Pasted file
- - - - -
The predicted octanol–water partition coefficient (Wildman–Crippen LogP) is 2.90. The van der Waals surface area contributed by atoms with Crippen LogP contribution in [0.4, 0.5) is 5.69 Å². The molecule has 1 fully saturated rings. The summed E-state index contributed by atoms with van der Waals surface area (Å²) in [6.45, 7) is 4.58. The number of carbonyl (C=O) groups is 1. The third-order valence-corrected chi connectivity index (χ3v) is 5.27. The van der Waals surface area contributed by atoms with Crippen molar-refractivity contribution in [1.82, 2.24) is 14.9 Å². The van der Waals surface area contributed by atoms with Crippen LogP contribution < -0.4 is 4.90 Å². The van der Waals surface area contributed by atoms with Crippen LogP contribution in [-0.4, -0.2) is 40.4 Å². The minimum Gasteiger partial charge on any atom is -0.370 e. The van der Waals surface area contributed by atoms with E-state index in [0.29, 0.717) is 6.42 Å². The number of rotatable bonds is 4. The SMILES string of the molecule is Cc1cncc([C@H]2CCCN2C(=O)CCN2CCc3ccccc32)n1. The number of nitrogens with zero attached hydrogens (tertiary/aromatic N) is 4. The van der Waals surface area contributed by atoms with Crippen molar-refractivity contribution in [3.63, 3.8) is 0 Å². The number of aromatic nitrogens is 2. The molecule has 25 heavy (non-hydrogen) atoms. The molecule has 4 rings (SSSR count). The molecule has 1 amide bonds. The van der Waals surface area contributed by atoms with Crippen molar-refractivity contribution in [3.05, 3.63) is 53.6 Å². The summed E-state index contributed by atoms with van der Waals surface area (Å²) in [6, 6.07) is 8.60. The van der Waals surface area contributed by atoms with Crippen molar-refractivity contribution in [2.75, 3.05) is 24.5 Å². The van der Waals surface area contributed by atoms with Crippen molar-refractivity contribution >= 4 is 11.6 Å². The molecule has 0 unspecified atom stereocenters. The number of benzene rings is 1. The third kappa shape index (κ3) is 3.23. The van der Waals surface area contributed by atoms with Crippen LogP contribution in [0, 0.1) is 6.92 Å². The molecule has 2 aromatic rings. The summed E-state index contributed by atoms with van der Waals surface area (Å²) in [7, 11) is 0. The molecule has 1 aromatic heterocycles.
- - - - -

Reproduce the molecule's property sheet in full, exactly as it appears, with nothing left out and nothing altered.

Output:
The predicted octanol–water partition coefficient (Wildman–Crippen LogP) is 2.90. The van der Waals surface area contributed by atoms with Crippen LogP contribution in [0.4, 0.5) is 5.69 Å². The molecule has 1 fully saturated rings. The summed E-state index contributed by atoms with van der Waals surface area (Å²) in [6.45, 7) is 4.58. The number of carbonyl (C=O) groups is 1. The third-order valence-corrected chi connectivity index (χ3v) is 5.27. The van der Waals surface area contributed by atoms with Crippen molar-refractivity contribution in [1.82, 2.24) is 14.9 Å². The van der Waals surface area contributed by atoms with Crippen LogP contribution < -0.4 is 4.90 Å². The van der Waals surface area contributed by atoms with Crippen LogP contribution in [-0.4, -0.2) is 40.4 Å². The minimum Gasteiger partial charge on any atom is -0.370 e. The van der Waals surface area contributed by atoms with E-state index in [0.29, 0.717) is 6.42 Å². The number of rotatable bonds is 4. The SMILES string of the molecule is Cc1cncc([C@H]2CCCN2C(=O)CCN2CCc3ccccc32)n1. The number of nitrogens with zero attached hydrogens (tertiary/aromatic N) is 4. The van der Waals surface area contributed by atoms with Crippen molar-refractivity contribution in [3.63, 3.8) is 0 Å². The number of aromatic nitrogens is 2. The molecule has 25 heavy (non-hydrogen) atoms. The molecule has 4 rings (SSSR count). The molecule has 1 amide bonds. The van der Waals surface area contributed by atoms with Crippen molar-refractivity contribution in [3.05, 3.63) is 53.6 Å². The summed E-state index contributed by atoms with van der Waals surface area (Å²) in [6, 6.07) is 8.60. The van der Waals surface area contributed by atoms with Crippen molar-refractivity contribution in [2.75, 3.05) is 24.5 Å². The van der Waals surface area contributed by atoms with Crippen molar-refractivity contribution >= 4 is 11.6 Å². The molecule has 0 unspecified atom stereocenters. The number of benzene rings is 1. The third kappa shape index (κ3) is 3.23. The van der Waals surface area contributed by atoms with Crippen LogP contribution in [0, 0.1) is 6.92 Å². The molecule has 2 aromatic rings. The summed E-state index contributed by atoms with van der Waals surface area (Å²) in [7, 11) is 0. The molecule has 1 aromatic heterocycles.